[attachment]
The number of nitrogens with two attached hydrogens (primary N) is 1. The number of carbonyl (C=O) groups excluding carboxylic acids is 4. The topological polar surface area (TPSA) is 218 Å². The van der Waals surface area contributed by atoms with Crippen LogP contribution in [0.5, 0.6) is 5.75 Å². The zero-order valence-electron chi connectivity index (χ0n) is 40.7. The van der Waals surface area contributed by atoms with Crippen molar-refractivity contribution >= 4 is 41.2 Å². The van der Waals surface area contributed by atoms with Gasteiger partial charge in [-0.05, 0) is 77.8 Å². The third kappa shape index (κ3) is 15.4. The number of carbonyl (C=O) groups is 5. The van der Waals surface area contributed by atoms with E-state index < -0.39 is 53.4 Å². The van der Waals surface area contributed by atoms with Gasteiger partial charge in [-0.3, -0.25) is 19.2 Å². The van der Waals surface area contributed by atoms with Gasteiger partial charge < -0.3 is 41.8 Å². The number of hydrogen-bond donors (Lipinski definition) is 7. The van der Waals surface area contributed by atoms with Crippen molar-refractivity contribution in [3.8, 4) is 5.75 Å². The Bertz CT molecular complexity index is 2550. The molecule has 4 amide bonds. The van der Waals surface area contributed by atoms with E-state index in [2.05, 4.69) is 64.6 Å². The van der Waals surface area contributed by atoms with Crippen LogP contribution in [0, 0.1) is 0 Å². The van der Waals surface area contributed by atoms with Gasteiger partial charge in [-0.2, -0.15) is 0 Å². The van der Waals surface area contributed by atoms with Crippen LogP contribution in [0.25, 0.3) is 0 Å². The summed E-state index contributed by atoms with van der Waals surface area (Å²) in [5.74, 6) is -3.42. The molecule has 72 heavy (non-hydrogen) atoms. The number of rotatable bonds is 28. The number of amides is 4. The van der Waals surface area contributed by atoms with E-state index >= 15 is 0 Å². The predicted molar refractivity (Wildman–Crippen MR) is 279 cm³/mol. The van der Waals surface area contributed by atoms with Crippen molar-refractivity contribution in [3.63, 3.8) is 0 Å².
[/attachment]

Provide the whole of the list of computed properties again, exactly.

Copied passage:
The number of nitrogens with two attached hydrogens (primary N) is 1. The number of carbonyl (C=O) groups excluding carboxylic acids is 4. The topological polar surface area (TPSA) is 218 Å². The van der Waals surface area contributed by atoms with Crippen LogP contribution in [0.5, 0.6) is 5.75 Å². The zero-order valence-electron chi connectivity index (χ0n) is 40.7. The van der Waals surface area contributed by atoms with Crippen molar-refractivity contribution >= 4 is 41.2 Å². The van der Waals surface area contributed by atoms with Gasteiger partial charge in [-0.05, 0) is 77.8 Å². The third kappa shape index (κ3) is 15.4. The number of carbonyl (C=O) groups is 5. The van der Waals surface area contributed by atoms with E-state index < -0.39 is 53.4 Å². The van der Waals surface area contributed by atoms with Gasteiger partial charge in [-0.3, -0.25) is 19.2 Å². The van der Waals surface area contributed by atoms with Gasteiger partial charge < -0.3 is 41.8 Å². The number of hydrogen-bond donors (Lipinski definition) is 7. The van der Waals surface area contributed by atoms with Crippen molar-refractivity contribution in [3.8, 4) is 5.75 Å². The Bertz CT molecular complexity index is 2550. The molecule has 4 amide bonds. The van der Waals surface area contributed by atoms with E-state index in [2.05, 4.69) is 64.6 Å². The van der Waals surface area contributed by atoms with Crippen LogP contribution in [0, 0.1) is 0 Å². The van der Waals surface area contributed by atoms with Gasteiger partial charge in [-0.2, -0.15) is 0 Å². The van der Waals surface area contributed by atoms with Crippen LogP contribution in [0.25, 0.3) is 0 Å². The summed E-state index contributed by atoms with van der Waals surface area (Å²) in [5.74, 6) is -3.42. The molecule has 72 heavy (non-hydrogen) atoms. The number of rotatable bonds is 28. The number of amides is 4. The van der Waals surface area contributed by atoms with E-state index >= 15 is 0 Å². The predicted molar refractivity (Wildman–Crippen MR) is 279 cm³/mol. The van der Waals surface area contributed by atoms with Crippen molar-refractivity contribution in [3.63, 3.8) is 0 Å².